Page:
D.  Time Limit for Recording the Claim of Lien

Whether a contractor or lower-tiered subcontractor or supplier, the lien perfection process ultimately culminates in the recordation of the claim of lien and the filing of a lawsuit to foreclose the claim of lien.  In short, the claim of lien, which is a statutory form document, details the lienor’s involvement on the project and the value of the labor, services, and/or materials for which the lienor is unpaid.  From a timing standpoint, the lien may be recorded at any time during the course of the work but must be recorded within 90 days of the date of final furnishing labor or material.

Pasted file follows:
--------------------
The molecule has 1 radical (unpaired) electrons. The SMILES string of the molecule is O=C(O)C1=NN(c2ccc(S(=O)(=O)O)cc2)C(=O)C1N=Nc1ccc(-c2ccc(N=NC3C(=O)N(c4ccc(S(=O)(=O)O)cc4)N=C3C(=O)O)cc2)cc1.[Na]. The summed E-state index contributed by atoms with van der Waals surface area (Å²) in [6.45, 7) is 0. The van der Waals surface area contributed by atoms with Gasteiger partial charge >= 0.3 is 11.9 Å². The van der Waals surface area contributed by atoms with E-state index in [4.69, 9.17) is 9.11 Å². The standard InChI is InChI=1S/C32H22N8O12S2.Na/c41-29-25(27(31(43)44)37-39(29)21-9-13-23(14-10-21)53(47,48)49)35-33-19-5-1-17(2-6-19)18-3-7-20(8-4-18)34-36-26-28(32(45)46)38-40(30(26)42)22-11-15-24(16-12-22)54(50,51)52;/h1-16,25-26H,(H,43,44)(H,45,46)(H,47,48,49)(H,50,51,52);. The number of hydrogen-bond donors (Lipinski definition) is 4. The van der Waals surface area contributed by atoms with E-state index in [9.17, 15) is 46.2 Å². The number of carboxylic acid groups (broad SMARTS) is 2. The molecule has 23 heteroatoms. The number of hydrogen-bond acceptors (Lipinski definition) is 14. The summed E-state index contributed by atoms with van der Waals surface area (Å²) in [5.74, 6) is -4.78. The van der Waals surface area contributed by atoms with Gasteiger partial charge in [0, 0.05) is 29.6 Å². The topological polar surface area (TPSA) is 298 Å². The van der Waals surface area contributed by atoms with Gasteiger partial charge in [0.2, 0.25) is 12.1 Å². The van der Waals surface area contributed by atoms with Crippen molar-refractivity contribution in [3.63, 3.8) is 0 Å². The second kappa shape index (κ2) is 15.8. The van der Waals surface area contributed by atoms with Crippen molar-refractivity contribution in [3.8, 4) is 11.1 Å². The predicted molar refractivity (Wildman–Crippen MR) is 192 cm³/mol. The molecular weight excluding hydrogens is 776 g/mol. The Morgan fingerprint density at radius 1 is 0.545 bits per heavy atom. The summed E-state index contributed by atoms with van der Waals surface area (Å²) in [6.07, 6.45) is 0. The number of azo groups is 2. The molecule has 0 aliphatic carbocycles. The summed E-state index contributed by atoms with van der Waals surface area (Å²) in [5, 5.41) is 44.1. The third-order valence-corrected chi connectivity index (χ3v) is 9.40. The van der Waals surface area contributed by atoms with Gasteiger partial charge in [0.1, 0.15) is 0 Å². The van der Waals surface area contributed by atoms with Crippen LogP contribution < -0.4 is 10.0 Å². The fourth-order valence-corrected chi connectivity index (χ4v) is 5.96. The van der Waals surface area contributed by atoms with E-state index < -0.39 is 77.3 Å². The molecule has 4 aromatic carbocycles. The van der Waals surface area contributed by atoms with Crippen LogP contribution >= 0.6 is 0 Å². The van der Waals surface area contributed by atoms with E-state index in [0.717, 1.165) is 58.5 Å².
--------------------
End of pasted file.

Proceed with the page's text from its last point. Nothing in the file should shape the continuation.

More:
Over the years, the issue of the date of “final furnishing” has been hotly litigated.  In particular, a frequently litigated issue has been the extent to which punch list items, corrective work, and demobilization constituted “final furnishing” for purposes of triggering the lienor’s 90-day lien recordation period.  The long-standing test courts applied in determining when the lien recordation had commenced was articulated in Aronson v. Keating, 386 So. 2d 822 (Fla. 4th DCA 1980), which applied a four-prong test consisting of whether the work was done: (1) in good faith; (2) within a reasonable time; (3) in pursuance of the contract; and (4) necessary to a finished job.  Fortunately, in 2007, the Florida legislature clarified the Lien Law to expressly state that “final furnishing” does not include work performed on account of punch list or remedial work.  However, “final furnishing” does include cleaning up debris and demobilization.  Furthermore, in the event the underlying direct contract is terminated, the lienor is required to record its claim of lien within 90 days of such termination or 90 days after the final furnishing of labor, services, or materials by the lienor, whichever occurs first.